Monday, February 9, 2009

Concerning Sunday Liquor Sales


There is no characteristic that inheres in beer or bikes suggesting that the consumption of the former is in any way tied to the riding of the latter. On the contrary, the two activities should probably be segregated for safety's sake (to say nothing of the legal implications). And yet, as our periodic pub crawls demonstrate, a certain cultural link exists between bikin' and drinkin'. (Also, there is an inarguable link between me and drinking.)

So it was with some interest - and some confusion - that I read the piece in today's Courant concerning renewed debate among our state's legislators and boozewallas on the question of whether to legalize the sale of intoxicating liquors on Sundays. Not surprisingly, the proprietors of dram shops near the borders with our more libertine sister states decry the loss of clientele on Sundays, when many a tremor-handed dipsomaniac can be seen piloting his automobile onto foreign soil to spend coveted, highly taxed American greenbacks on the sinful stuff. Some legislators also raise the alarm, noting that Connecticut's treasury should be the first to benefit from her citizens' vile habits. But strangely, the liquor sellers' lobbying group and most liquor shop proprietors in the interior of the state oppose Sunday sales. They think if sabbath booze-purveying were allowed, they would have to stay open that day to stay competetive, which they don't want to do, either because they like having a day off (fair) or fear that the sales would not increase enough to cover the cost of being open (also fair).

But here's what I don't get: If they don't want to be open Sundays, why don't they just, you know, stay closed? I mean, if they're already not doing business on Sundays, they wouldn't be any worse off if they continued not to do business on Sundays, would they? There is no limit on the hours when gas stations can stay open, but I've never heard the argument that all of them should close at, say, midnight so it would be easier to be competetive. You know why I've never heard that argument? Because it's stupid and doesn't make any sense. And who ever heard of a lobbying group for a group of retailers that advocates for limiting their clients' ability to sell stuff? It's like if prostitutes threw a bake sale to raise money for more vice squads, except more boring.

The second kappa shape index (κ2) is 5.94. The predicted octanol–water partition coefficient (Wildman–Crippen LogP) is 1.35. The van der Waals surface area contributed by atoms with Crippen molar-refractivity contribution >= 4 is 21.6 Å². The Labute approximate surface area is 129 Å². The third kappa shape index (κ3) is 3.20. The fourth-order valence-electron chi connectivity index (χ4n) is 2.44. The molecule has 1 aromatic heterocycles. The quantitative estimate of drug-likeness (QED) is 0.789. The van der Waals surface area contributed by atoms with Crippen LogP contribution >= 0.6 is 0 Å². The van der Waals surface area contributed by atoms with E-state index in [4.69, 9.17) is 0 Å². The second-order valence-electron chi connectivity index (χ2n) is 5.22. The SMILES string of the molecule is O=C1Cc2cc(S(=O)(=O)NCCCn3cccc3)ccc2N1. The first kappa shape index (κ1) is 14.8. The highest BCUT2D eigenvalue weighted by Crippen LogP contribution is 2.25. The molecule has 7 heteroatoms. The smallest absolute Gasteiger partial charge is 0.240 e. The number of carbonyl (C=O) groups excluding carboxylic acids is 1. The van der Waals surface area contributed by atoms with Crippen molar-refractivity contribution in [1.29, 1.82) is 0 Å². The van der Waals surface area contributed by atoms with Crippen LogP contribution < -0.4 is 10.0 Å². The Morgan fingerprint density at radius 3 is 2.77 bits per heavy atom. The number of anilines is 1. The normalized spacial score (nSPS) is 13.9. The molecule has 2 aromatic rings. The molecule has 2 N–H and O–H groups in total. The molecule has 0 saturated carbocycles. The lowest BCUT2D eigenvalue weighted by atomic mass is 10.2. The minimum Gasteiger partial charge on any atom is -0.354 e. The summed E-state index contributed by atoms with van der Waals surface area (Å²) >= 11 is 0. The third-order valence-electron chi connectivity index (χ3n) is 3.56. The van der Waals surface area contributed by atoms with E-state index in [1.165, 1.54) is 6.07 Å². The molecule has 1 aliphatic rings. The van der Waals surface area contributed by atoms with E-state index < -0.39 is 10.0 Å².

So what gives here? Can someone with more experience in Connecticut politics explain this craziness to me? Just thinking about it makes me need a drink.

7 comments:

Brendan said...

we're kind of a dumb state. that sums up ct politics.

Joel said...

Prez, I want to be able to buy beer on Sunday almost as much as you do, but the "having-to-open-to-compete argument" does make some sense.
Over time, the store would probably lose customers because sundays would force regular customers to go to other stores for their new-found freedom to buy on sundays. Some of these customers would probably also start to visit these other stores mon-sat, especially if they found one they like better than the old one. This would be lost sales for the old store that stayed closed on Sundays.